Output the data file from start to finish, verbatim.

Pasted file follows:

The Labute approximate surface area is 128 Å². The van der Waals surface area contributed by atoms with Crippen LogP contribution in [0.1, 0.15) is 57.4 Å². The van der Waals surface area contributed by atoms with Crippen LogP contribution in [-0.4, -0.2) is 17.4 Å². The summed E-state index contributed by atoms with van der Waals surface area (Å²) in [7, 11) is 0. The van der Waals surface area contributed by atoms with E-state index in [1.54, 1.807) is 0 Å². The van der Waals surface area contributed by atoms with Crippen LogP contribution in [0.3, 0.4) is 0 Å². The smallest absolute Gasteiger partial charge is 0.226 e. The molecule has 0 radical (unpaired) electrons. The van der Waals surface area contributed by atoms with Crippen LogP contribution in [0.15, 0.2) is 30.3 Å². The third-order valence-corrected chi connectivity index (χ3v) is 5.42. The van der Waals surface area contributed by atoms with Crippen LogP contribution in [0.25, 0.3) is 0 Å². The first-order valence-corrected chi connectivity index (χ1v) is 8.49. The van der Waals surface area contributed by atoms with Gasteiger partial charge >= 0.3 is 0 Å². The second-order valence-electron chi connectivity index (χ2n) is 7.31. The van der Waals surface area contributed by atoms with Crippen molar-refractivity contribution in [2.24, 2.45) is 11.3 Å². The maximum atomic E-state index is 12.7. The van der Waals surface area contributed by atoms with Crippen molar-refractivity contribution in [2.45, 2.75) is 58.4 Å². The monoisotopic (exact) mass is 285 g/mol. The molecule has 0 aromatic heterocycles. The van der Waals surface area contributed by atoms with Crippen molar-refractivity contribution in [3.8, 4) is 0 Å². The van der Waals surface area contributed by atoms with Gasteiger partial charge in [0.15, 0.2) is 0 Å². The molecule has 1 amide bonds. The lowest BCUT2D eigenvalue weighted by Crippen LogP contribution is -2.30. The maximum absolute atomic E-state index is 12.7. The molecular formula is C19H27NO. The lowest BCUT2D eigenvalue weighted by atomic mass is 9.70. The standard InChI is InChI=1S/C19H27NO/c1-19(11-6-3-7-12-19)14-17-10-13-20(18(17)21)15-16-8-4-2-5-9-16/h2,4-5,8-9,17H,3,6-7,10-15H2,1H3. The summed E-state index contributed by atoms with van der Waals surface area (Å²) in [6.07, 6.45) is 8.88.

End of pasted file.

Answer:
The Labute approximate surface area is 128 Å². The van der Waals surface area contributed by atoms with Crippen LogP contribution in [0.1, 0.15) is 57.4 Å². The van der Waals surface area contributed by atoms with Crippen LogP contribution in [-0.4, -0.2) is 17.4 Å². The summed E-state index contributed by atoms with van der Waals surface area (Å²) in [7, 11) is 0. The van der Waals surface area contributed by atoms with E-state index in [1.54, 1.807) is 0 Å². The van der Waals surface area contributed by atoms with Crippen LogP contribution in [0.3, 0.4) is 0 Å². The smallest absolute Gasteiger partial charge is 0.226 e. The molecule has 0 radical (unpaired) electrons. The van der Waals surface area contributed by atoms with Crippen LogP contribution in [0.15, 0.2) is 30.3 Å². The third-order valence-corrected chi connectivity index (χ3v) is 5.42. The van der Waals surface area contributed by atoms with Crippen LogP contribution in [0.25, 0.3) is 0 Å². The first-order valence-corrected chi connectivity index (χ1v) is 8.49. The van der Waals surface area contributed by atoms with Gasteiger partial charge >= 0.3 is 0 Å². The second-order valence-electron chi connectivity index (χ2n) is 7.31. The van der Waals surface area contributed by atoms with Crippen molar-refractivity contribution in [2.24, 2.45) is 11.3 Å². The maximum atomic E-state index is 12.7. The van der Waals surface area contributed by atoms with Crippen molar-refractivity contribution in [2.45, 2.75) is 58.4 Å². The monoisotopic (exact) mass is 285 g/mol. The molecule has 0 aromatic heterocycles. The van der Waals surface area contributed by atoms with Crippen molar-refractivity contribution in [3.8, 4) is 0 Å². The van der Waals surface area contributed by atoms with Gasteiger partial charge in [0.15, 0.2) is 0 Å². The molecule has 1 amide bonds. The lowest BCUT2D eigenvalue weighted by Crippen LogP contribution is -2.30. The maximum absolute atomic E-state index is 12.7. The molecular formula is C19H27NO. The lowest BCUT2D eigenvalue weighted by atomic mass is 9.70. The standard InChI is InChI=1S/C19H27NO/c1-19(11-6-3-7-12-19)14-17-10-13-20(18(17)21)15-16-8-4-2-5-9-16/h2,4-5,8-9,17H,3,6-7,10-15H2,1H3. The summed E-state index contributed by atoms with van der Waals surface area (Å²) in [6.07, 6.45) is 8.88.